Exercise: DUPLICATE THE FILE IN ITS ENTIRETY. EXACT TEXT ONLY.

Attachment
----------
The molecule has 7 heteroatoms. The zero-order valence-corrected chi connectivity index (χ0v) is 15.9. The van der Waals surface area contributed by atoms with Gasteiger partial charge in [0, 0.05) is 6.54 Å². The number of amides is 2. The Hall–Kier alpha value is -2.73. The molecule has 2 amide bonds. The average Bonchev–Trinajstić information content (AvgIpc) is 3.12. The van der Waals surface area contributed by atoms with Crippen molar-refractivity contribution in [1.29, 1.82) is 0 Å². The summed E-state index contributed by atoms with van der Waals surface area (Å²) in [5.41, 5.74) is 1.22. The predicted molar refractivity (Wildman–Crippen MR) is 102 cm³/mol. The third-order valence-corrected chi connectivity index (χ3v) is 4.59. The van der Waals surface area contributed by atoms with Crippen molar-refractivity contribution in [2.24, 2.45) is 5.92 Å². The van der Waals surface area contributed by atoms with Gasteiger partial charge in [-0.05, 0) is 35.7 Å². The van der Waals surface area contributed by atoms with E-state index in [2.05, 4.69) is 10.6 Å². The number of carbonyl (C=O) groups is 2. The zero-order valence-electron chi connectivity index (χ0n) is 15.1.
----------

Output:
The molecule has 7 heteroatoms. The zero-order valence-corrected chi connectivity index (χ0v) is 15.9. The van der Waals surface area contributed by atoms with Gasteiger partial charge in [0, 0.05) is 6.54 Å². The number of amides is 2. The Hall–Kier alpha value is -2.73. The molecule has 2 amide bonds. The average Bonchev–Trinajstić information content (AvgIpc) is 3.12. The van der Waals surface area contributed by atoms with Crippen molar-refractivity contribution in [1.29, 1.82) is 0 Å². The summed E-state index contributed by atoms with van der Waals surface area (Å²) in [5.41, 5.74) is 1.22. The predicted molar refractivity (Wildman–Crippen MR) is 102 cm³/mol. The third-order valence-corrected chi connectivity index (χ3v) is 4.59. The van der Waals surface area contributed by atoms with Crippen molar-refractivity contribution in [2.24, 2.45) is 5.92 Å². The van der Waals surface area contributed by atoms with Gasteiger partial charge in [-0.05, 0) is 35.7 Å². The van der Waals surface area contributed by atoms with E-state index in [2.05, 4.69) is 10.6 Å². The number of carbonyl (C=O) groups is 2. The zero-order valence-electron chi connectivity index (χ0n) is 15.1.